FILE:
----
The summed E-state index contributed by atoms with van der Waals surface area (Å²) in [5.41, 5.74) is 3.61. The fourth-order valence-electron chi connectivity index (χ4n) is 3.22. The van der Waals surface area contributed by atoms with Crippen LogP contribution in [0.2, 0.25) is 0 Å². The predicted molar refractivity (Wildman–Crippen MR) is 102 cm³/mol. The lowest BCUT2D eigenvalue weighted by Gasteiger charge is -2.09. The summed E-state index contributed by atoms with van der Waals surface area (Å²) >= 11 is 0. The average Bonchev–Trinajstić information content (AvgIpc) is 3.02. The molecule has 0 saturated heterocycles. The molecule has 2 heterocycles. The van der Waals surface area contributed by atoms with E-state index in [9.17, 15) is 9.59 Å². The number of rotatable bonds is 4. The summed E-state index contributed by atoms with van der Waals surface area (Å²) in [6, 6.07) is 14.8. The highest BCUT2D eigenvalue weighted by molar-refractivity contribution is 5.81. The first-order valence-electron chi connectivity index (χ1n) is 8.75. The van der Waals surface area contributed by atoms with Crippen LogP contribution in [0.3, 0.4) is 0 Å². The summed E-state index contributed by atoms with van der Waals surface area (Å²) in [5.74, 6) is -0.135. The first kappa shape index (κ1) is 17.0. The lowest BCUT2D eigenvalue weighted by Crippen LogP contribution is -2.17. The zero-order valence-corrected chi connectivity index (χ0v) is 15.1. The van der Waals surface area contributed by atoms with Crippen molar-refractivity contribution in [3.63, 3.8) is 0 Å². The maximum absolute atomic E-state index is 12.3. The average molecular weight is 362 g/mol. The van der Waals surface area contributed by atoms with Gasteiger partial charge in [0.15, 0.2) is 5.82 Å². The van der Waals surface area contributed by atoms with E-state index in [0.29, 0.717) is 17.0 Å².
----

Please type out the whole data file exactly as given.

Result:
The summed E-state index contributed by atoms with van der Waals surface area (Å²) in [5.41, 5.74) is 3.61. The fourth-order valence-electron chi connectivity index (χ4n) is 3.22. The van der Waals surface area contributed by atoms with Crippen LogP contribution in [0.2, 0.25) is 0 Å². The predicted molar refractivity (Wildman–Crippen MR) is 102 cm³/mol. The lowest BCUT2D eigenvalue weighted by Gasteiger charge is -2.09. The summed E-state index contributed by atoms with van der Waals surface area (Å²) >= 11 is 0. The average Bonchev–Trinajstić information content (AvgIpc) is 3.02. The molecule has 0 saturated heterocycles. The molecule has 2 heterocycles. The van der Waals surface area contributed by atoms with E-state index in [9.17, 15) is 9.59 Å². The number of rotatable bonds is 4. The summed E-state index contributed by atoms with van der Waals surface area (Å²) in [6, 6.07) is 14.8. The highest BCUT2D eigenvalue weighted by molar-refractivity contribution is 5.81. The first-order valence-electron chi connectivity index (χ1n) is 8.75. The van der Waals surface area contributed by atoms with Crippen LogP contribution in [0.3, 0.4) is 0 Å². The summed E-state index contributed by atoms with van der Waals surface area (Å²) in [5.74, 6) is -0.135. The first kappa shape index (κ1) is 17.0. The lowest BCUT2D eigenvalue weighted by Crippen LogP contribution is -2.17. The zero-order valence-corrected chi connectivity index (χ0v) is 15.1. The van der Waals surface area contributed by atoms with Crippen molar-refractivity contribution in [3.63, 3.8) is 0 Å². The maximum absolute atomic E-state index is 12.3. The average molecular weight is 362 g/mol. The van der Waals surface area contributed by atoms with Gasteiger partial charge in [0.15, 0.2) is 5.82 Å². The van der Waals surface area contributed by atoms with E-state index in [0.29, 0.717) is 17.0 Å².